- Internet & the Web
Quintura: A New Way to Search the Web?
Quintura provides a set of traditional search results and a tag cloud based on your search target. The tag cloud is navigated by hovering. This technology offers an interactive, albeit limited, drill-down capability that is unique and engaging.
For our test case we searched on the phrase "Manny Ramirez", quotes included. At the right of the results widow we got a traditional list of results, in the tradition of Google or Yahoo. None of the links appeared to be sponsored, which was refreshing. According to Quintura, we were looking at the first 10 of 13500000 results.The navigation links at the bottom of the window allow searchers to jump forward in increments of 10 results per page.
Along with the traditional result set, the screen also included a tag cloud. The 20 phrases (droplets? condensation?) in the cloud were links. Hovering over a droplet dynamically added text to the original query and produced a new set of search results on the opposite side of the window. Pretty cool. For example, hovering over the word Dodgers in the cloud reconfigured the search engine to search for the phrase "Manny Ramirez" Dodgers and then executed the new search. The cloud also reconfigured itself to contain a new set of phrases based on the new search request.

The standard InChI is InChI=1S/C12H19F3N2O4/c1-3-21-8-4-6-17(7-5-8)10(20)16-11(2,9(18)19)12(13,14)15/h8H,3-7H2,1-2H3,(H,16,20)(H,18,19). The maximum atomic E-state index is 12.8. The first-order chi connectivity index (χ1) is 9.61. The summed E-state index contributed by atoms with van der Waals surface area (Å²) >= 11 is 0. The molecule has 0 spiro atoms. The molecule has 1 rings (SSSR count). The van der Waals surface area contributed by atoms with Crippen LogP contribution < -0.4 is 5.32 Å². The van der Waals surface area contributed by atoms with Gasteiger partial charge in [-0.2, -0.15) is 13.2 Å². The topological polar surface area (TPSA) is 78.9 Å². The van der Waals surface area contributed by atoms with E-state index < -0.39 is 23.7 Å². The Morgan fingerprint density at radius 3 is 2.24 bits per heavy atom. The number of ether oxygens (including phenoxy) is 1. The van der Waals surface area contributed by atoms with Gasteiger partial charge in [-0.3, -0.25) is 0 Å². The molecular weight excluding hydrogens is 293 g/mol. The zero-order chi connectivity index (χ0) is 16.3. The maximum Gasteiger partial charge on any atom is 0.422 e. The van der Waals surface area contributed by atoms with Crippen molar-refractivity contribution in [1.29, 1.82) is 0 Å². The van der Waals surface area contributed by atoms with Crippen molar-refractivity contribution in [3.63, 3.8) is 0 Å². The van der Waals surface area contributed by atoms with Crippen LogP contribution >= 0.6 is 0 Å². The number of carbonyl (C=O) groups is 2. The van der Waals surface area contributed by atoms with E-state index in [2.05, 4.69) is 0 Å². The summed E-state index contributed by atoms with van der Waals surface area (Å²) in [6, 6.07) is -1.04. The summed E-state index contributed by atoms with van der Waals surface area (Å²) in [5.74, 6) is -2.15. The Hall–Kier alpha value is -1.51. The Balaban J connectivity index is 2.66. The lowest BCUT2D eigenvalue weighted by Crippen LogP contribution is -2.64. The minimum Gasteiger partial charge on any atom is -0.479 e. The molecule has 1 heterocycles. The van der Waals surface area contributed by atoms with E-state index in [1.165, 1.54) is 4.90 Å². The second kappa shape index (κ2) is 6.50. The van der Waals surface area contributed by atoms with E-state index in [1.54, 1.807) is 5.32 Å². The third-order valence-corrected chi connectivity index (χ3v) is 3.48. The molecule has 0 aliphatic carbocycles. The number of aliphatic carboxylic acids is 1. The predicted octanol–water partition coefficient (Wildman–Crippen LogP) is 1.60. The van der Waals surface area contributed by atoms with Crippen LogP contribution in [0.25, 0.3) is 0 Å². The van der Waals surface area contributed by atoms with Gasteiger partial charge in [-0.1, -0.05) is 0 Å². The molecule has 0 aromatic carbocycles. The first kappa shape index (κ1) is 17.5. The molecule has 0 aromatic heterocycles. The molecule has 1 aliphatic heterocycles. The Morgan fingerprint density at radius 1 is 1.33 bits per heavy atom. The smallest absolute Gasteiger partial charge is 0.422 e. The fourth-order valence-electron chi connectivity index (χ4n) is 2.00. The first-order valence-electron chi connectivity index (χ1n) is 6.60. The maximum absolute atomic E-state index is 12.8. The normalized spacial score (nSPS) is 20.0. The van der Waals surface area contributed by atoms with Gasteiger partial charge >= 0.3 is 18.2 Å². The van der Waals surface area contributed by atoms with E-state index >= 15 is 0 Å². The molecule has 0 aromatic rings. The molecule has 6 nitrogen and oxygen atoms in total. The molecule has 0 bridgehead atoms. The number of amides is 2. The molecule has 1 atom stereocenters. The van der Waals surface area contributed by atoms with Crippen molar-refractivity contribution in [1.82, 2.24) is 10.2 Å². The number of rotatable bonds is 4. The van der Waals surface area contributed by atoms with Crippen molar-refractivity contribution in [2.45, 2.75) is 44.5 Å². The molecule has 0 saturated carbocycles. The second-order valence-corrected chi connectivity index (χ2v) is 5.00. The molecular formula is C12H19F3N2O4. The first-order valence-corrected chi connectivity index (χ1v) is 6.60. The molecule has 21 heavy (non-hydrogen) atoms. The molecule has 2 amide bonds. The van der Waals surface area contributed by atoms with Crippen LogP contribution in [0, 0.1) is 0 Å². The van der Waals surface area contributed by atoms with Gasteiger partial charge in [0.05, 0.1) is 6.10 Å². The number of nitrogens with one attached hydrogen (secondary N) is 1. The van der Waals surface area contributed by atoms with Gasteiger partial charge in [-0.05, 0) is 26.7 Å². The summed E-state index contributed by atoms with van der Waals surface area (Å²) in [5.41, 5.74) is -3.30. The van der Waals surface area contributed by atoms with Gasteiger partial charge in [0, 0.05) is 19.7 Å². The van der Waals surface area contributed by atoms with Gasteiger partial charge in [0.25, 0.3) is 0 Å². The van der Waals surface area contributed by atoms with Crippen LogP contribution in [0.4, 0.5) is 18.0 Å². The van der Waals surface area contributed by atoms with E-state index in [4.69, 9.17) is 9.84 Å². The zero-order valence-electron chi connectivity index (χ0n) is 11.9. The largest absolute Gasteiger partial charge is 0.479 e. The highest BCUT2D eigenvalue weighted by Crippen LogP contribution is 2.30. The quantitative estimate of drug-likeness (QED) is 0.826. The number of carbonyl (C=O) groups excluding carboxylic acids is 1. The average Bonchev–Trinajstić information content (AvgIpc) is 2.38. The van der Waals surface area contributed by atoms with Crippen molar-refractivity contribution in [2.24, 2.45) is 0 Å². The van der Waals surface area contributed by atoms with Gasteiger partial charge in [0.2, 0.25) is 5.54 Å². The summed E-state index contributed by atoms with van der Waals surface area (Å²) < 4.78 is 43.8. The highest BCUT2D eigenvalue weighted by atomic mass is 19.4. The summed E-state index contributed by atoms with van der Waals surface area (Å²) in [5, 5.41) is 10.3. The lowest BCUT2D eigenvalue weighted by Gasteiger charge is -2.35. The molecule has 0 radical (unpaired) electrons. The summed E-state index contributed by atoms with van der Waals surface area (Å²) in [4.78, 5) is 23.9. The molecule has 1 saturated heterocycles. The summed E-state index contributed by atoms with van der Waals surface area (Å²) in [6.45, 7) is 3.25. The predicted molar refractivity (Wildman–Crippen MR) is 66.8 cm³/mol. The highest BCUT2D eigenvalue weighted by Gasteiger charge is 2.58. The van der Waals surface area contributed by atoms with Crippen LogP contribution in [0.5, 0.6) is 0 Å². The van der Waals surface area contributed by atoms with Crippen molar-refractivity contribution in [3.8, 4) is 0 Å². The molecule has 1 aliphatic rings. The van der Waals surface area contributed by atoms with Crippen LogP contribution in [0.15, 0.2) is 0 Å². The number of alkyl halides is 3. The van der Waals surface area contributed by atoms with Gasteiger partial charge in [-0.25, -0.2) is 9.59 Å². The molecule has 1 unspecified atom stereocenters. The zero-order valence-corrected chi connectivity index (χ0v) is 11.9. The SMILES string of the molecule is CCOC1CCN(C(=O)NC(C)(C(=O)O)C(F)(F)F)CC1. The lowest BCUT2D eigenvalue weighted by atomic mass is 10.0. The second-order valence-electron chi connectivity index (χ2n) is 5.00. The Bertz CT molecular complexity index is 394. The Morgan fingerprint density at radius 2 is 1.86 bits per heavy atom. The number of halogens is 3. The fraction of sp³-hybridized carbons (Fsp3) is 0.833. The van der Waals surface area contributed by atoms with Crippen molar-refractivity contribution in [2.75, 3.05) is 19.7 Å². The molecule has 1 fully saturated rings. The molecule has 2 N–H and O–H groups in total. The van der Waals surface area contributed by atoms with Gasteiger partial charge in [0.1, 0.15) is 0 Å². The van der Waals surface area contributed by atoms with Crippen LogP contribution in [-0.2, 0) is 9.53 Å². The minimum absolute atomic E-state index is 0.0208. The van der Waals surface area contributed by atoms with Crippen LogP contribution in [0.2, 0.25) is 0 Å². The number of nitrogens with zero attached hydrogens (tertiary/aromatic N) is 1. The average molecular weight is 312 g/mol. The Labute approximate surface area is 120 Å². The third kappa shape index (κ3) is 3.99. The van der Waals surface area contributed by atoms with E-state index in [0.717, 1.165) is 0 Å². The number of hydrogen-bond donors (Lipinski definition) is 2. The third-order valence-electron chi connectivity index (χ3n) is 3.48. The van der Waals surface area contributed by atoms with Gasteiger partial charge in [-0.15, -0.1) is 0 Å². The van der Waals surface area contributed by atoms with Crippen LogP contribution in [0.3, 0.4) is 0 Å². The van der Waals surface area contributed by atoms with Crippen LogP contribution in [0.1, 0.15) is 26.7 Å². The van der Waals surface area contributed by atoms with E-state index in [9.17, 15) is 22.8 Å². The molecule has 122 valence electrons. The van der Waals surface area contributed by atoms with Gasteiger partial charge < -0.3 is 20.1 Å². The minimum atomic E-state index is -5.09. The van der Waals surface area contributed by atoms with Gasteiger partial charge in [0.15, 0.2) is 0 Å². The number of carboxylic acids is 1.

The inference is that the search engine analyzes the results of your search in order to come up with popular phrases for the tag cloud. Some phrases in the cloud are in larger type and sometimes bolder than their neighbors. The fonts and weights obviously mean something, but it's not immediately obvious what that something is. There are no other visual cues such as numeric counts or site rankings in the cloud tags. A little more feedback is desirable.
One possible shortcoming we noticed was that selecting a phrase from the tag cloud automatically bumps the previously selected phrase from the search query. In other words, we couldn't drill down more than one level. After searching on "Manny Ramirez", hovering on Dodgers, and receiving a new set of search results based on the phrase "Manny Ramirez" Dodgers we yearned to hover over another tag in the cloud and add that phrase to the search query. Instead, the new phrase simply replaces the previous phrase. Hovering is not additive.
Another quirk: throughout our testing the URL in the address bar never changed. Regardless of how we built the search phrase or navigated the tag cloud, the URL remained a simple http://www.quintura.com/. For most end-users this won't be an issue. However, if you're in the habit of cobbling scripts with custom URLs that include command line arguments, you might reach a dead-end with Quintura. Perhaps they offer an API for third-party developers.
Play with it. Give it a few minutes of your time. If you're a Google or Yahoo user, you'll find the cloud unique. You might not abandon the major engines forever, but Quintara could become a useful adjunct. As you find more useful features, let us know!